The trail began with a man known as Taliban, overheard on Colombian wiretaps of a Medellín cartel, La Oficina de Envigado. Actually, he was a Lebanese transplant, Chekri Mahmoud Harb, and in June 2007, he met in Bogotá with an undercover agent for the Drug Enforcement Administration and sketched out his route.
Cocaine was shipped by sea to Port Aqaba, Jordan, then smuggled into Syria. After Mr. Harb bragged that he could deliver 950 kilos into Lebanon within hours, the undercover agent casually remarked that he must have Hezbollah connections. Mr. Harb smiled and nodded, the agent reported.
(Jordanian officials, after extensive surveillance, later told the D.E.A. that the Syrian leg of the shipment was coordinated by a Syrian intelligence officer assigned as a liaison to Hezbollah. From there, multiple sources reported, Hezbollah operatives charged a tax to guarantee shipments into Lebanon.)
Soon the cartel was giving the agent money to launder: $20 million in all. But before Mr. Harb could reveal the entire scheme and identify his Hezbollah contacts, the operation broke down: The C.I.A., initially skeptical of a Hezbollah link, now wanted in on the case. On the eve of a planned meeting in Jordan, it forced the undercover agent to postpone. His quarry spooked. In the end, Mr. Harb was convicted on federal drug trafficking and money-laundering charges, but the window into the organization’s heart had slammed shut.
It was “like having a girl you love break up with you,” one agent said later, adding, “We lost everything.”
A New Target
Actually they had not. Before long, a new target emerged.
A call had come in to a wiretapped phone tied to Mr. Harb and the cartel. The caller had arranged for cocaine proceeds to be picked up at a Paris hotel and laundered back to Colombia. The meeting turned out to be a sting.
“He says, ‘I just lost a million euros in France,’ ” recalled one of the agents listening in. “The way he talked — no one loses a million euros and is so nonchalant about it. Usually, there are bodies in the street.”
Agents had known that there was a major money launderer whose phone sat in Lebanon. Now they had a name: Ayman Joumaa, formerly of Medellín, now owner of the Caesars Park Hotel in Beirut. He was a Sunni Muslim, but cellphones seized at the Paris hotel linked him to Shiites in Hezbollah strongholds in southern Lebanon, according to Interpol records.
He was also known to Israeli intelligence. Israeli intercepts showed him in contact with a member of Hezbollah’s “1,800 Unit,” alleged to coordinate attacks inside Israel. Mr. Joumaa’s contact, in turn, worked for a senior operative who the Israelis believed handled Hezbollah’s drug operations.
His name was Abu Abdallah, and he had popped up in the Harb wiretaps, too: At one point, as Mr. Harb was complaining about “the sons of whores I owe money to,” a relative from his hometown warned that the “people of Abu Abdallah, the people we do not dare have problems or fight with,” were looking for him, wanting money.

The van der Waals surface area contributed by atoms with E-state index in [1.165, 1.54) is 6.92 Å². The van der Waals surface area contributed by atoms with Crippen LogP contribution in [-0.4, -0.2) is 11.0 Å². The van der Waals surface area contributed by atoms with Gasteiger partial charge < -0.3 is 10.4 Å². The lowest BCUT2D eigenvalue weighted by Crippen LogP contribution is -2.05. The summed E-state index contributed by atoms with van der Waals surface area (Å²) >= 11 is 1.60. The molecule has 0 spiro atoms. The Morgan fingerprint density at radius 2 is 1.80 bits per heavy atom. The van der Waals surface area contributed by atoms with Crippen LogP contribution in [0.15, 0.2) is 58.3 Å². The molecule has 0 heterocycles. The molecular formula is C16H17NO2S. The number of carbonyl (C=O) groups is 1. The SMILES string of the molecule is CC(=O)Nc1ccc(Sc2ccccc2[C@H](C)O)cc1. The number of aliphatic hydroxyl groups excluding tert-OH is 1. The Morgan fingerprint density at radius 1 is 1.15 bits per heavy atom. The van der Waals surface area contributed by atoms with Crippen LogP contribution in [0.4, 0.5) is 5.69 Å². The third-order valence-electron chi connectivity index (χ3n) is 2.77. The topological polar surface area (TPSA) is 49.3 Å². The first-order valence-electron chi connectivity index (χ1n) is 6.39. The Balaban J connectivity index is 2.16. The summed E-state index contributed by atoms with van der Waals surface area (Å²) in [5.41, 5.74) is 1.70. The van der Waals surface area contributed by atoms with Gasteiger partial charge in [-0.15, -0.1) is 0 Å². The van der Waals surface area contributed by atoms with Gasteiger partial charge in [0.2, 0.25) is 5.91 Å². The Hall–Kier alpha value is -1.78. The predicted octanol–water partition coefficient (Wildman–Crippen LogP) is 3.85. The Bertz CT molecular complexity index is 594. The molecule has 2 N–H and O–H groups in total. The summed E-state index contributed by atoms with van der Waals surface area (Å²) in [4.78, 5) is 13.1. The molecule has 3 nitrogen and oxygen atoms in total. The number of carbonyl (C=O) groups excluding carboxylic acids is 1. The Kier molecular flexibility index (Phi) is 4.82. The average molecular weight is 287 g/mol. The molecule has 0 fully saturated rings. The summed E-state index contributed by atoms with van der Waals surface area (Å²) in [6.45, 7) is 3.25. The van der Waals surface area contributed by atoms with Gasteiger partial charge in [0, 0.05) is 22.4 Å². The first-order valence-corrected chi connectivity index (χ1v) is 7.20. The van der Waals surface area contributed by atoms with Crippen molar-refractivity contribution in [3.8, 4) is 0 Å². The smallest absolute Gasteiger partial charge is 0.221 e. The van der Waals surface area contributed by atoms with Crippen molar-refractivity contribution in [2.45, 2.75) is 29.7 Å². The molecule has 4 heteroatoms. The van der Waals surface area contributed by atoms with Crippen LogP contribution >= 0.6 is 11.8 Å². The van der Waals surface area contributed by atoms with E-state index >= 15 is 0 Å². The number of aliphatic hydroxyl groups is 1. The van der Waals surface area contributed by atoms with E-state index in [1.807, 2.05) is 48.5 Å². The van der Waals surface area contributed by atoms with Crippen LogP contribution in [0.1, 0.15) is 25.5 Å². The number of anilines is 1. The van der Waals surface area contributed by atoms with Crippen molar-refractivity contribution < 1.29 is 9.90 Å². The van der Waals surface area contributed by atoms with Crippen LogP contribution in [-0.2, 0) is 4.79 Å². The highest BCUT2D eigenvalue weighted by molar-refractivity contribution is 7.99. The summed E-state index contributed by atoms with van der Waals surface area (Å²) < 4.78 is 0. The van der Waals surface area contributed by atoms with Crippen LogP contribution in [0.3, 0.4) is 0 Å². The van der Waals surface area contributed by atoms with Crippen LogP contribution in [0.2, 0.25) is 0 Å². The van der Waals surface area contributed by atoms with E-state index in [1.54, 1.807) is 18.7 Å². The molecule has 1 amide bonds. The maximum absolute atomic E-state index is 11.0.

Eventually an American team dispatched to look into Mr. Joumaa’s activities uncovered the used-car operation. Cars bought in United States were sold in Africa, with cash proceeds flown into Beirut and deposited into three money-exchange houses, one owned by Mr. Joumaa’s family and another down the street from his hotel. The exchanges then deposited the money, the ostensible proceeds of a booming auto trade, into the Lebanese Canadian Bank, so named because it was once a subsidiary of the Royal Bank of Canada Middle East.
But the numbers did not add up. The car lots in the United States, many owned by Lebanese émigrés and one linked to a separate Hezbollah weapons-smuggling scheme, were not moving nearly enough merchandise to account for all that cash, American officials said. What was really going on, they concluded, was that European drug proceeds were being intermingled with the car-sale cash to make it appear legitimate.
Hezbollah received its cut either from the exchange houses, or via the bank itself, according to the D.E.A. And the Treasury Department concluded that Iran also used the bank to avoid sanctions, with Hezbollah’s envoy to Tehran serving as go-between.
In Washington, after a long debate over when to act and what to make public, the administration decided to invoke a rarely used provision of the Patriot Act. Since the bank had been found to be of “primary money-laundering concern,” the Treasury Department could turn it into an international pariah by forbidding American financial institutions to deal with it. President Obama was briefed, and on Feb. 10, Treasury officials pulled the trigger.
As for Mr. Joumaa, the indictment announced Tuesday goes beyond the Europe-based operation outlined in the Lebanese Canadian Bank case. It charges him with coordinating shipments of Colombian cocaine to Los Zetas in Mexico for sale in the United States, and laundering the proceeds.
Whether he will ever face trial is an open question. The United States has no extradition treaty with Lebanon, and Mr. Joumaa’s whereabouts are unknown. He did not respond to several messages left at his hotel by The New York Times. Around Beirut, rumors abound.
The Americans had identified only a handful of drug-tainted accounts at the Lebanese Canadian Bank. The search for further trouble began over the summer, after the Société Générale de Banque au Liban, or S.G.B.L., agreed to buy the bank’s assets.